Atena Zahedi, PhD
Stem Cell Research Center
Competition Sponsor: US National Academy of Medicine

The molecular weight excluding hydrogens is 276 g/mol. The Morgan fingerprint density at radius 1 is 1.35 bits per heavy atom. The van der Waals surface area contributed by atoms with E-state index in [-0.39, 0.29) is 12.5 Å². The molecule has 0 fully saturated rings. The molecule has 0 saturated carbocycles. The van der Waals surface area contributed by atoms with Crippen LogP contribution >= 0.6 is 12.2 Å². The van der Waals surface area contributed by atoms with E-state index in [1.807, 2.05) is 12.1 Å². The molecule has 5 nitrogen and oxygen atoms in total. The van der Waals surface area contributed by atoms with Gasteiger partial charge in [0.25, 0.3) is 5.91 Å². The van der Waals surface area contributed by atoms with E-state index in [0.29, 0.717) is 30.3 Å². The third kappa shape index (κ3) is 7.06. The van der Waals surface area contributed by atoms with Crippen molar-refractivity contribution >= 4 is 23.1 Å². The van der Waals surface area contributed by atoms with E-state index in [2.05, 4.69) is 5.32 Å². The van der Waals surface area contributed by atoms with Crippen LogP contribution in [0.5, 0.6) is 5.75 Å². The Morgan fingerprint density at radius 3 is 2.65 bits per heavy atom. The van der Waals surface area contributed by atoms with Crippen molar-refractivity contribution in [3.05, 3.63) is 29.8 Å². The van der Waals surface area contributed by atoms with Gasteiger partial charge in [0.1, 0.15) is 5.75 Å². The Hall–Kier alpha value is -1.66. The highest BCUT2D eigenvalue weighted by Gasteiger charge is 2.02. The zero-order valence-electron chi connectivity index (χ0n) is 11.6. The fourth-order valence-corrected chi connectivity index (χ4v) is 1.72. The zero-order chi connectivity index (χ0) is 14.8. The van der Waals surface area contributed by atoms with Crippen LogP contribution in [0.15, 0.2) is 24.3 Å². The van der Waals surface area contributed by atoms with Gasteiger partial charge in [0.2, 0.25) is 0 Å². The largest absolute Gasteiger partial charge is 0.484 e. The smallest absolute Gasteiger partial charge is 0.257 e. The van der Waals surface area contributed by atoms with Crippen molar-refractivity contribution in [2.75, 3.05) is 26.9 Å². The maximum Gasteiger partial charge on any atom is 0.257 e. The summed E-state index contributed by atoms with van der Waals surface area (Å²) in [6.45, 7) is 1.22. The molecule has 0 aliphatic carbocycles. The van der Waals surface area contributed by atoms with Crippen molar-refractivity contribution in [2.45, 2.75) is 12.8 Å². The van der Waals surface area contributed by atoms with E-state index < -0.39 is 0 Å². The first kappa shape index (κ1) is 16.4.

Transplantation of human neural stem cells (hNSC) to repair damaged tissues in traumatic injuries has shown promise in pre-clinical studies and early clinical trials. Spinal cord injury (SCI) is marked by a secondary injury phase characterized by an ischemic oxidative microenvironment, secreted pro-inflammatory factors, and mitochondria dysfunction in the surviving damaged cells/tissues. We hypothesize that survival and engraftment of transplanted hNSCs is hindered in a manner reliant on their intrinsic mitochondrial properties. Mitochondria are vital for the bioenergetics of cells during times of high demand such as proliferation, stem cell differentiation, and migration. To test this hypothesis, we utilize tissue-derived hNSC lines derived in our lab, previously tested for their repair potential (efficacy) in restoring functional recovery after SCI. Transcriptomic analysis comparing an efficacious line (UCI161) versus a non-efficacious line (UCI152) revealed differences in “mitochondria fitness traits” (MFTs): mitochondrial bioenergetics, mitochondrial biogenesis, permeability transition and redox potential, and autophagy and mitophagy. We identified drug candidates to target mitochondrial function by screening FDA-approved mitochondrial drugs. Treatment of hNSC with a bioenergetics-enhancing drug led to increased mitochondrial hyperfusion and tunneling nanotube (TNT) formation, whereas treatment of hNSC with a biogenesis drug led to enhanced mitochondria mass and proliferation in UCI161. MTT, autophagy analysis, mitochondria membrane potential (MMP) and ATP analysis revealed UCI161 were better responders to bioenergetic drugs, where UCI152 responded optimally to biogenesis enhancement. hNSC with improved mitochondrial response capabilities show promise for translation to neuro-transplantation in chronic traumatic injuries and neurodegenerative diseases characterized by mitochondria dysfunction and loss of bioenergetics.